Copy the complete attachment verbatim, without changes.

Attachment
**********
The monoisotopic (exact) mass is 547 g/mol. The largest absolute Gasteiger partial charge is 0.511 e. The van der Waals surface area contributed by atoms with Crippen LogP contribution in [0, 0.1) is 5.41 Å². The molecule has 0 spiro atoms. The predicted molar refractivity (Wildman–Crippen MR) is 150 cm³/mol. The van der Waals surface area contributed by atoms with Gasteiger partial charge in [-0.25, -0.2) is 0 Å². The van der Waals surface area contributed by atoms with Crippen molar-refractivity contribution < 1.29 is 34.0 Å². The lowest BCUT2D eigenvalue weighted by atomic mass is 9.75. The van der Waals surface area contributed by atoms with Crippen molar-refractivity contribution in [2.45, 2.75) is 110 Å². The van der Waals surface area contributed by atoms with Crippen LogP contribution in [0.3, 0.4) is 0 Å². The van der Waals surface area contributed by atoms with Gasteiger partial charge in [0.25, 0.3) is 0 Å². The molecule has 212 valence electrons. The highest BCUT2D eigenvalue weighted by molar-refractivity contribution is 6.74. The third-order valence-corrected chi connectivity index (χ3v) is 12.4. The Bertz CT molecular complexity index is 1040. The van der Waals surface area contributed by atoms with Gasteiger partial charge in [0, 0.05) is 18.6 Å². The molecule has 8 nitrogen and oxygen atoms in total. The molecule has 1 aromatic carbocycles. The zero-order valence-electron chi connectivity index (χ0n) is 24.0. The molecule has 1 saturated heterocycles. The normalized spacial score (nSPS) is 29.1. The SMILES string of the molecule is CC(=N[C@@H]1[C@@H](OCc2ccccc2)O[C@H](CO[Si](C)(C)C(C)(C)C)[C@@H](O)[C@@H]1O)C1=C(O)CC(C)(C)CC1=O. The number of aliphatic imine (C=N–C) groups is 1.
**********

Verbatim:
The monoisotopic (exact) mass is 547 g/mol. The largest absolute Gasteiger partial charge is 0.511 e. The van der Waals surface area contributed by atoms with Crippen LogP contribution in [0, 0.1) is 5.41 Å². The molecule has 0 spiro atoms. The predicted molar refractivity (Wildman–Crippen MR) is 150 cm³/mol. The van der Waals surface area contributed by atoms with Gasteiger partial charge in [-0.25, -0.2) is 0 Å². The van der Waals surface area contributed by atoms with Crippen molar-refractivity contribution < 1.29 is 34.0 Å². The lowest BCUT2D eigenvalue weighted by atomic mass is 9.75. The van der Waals surface area contributed by atoms with Crippen molar-refractivity contribution in [2.45, 2.75) is 110 Å². The van der Waals surface area contributed by atoms with Crippen LogP contribution in [0.3, 0.4) is 0 Å². The van der Waals surface area contributed by atoms with Gasteiger partial charge in [0.25, 0.3) is 0 Å². The molecule has 212 valence electrons. The highest BCUT2D eigenvalue weighted by molar-refractivity contribution is 6.74. The third-order valence-corrected chi connectivity index (χ3v) is 12.4. The Bertz CT molecular complexity index is 1040. The van der Waals surface area contributed by atoms with Gasteiger partial charge in [0, 0.05) is 18.6 Å². The molecule has 8 nitrogen and oxygen atoms in total. The molecule has 1 aromatic carbocycles. The zero-order valence-electron chi connectivity index (χ0n) is 24.0. The molecule has 1 saturated heterocycles. The normalized spacial score (nSPS) is 29.1. The SMILES string of the molecule is CC(=N[C@@H]1[C@@H](OCc2ccccc2)O[C@H](CO[Si](C)(C)C(C)(C)C)[C@@H](O)[C@@H]1O)C1=C(O)CC(C)(C)CC1=O. The number of aliphatic imine (C=N–C) groups is 1.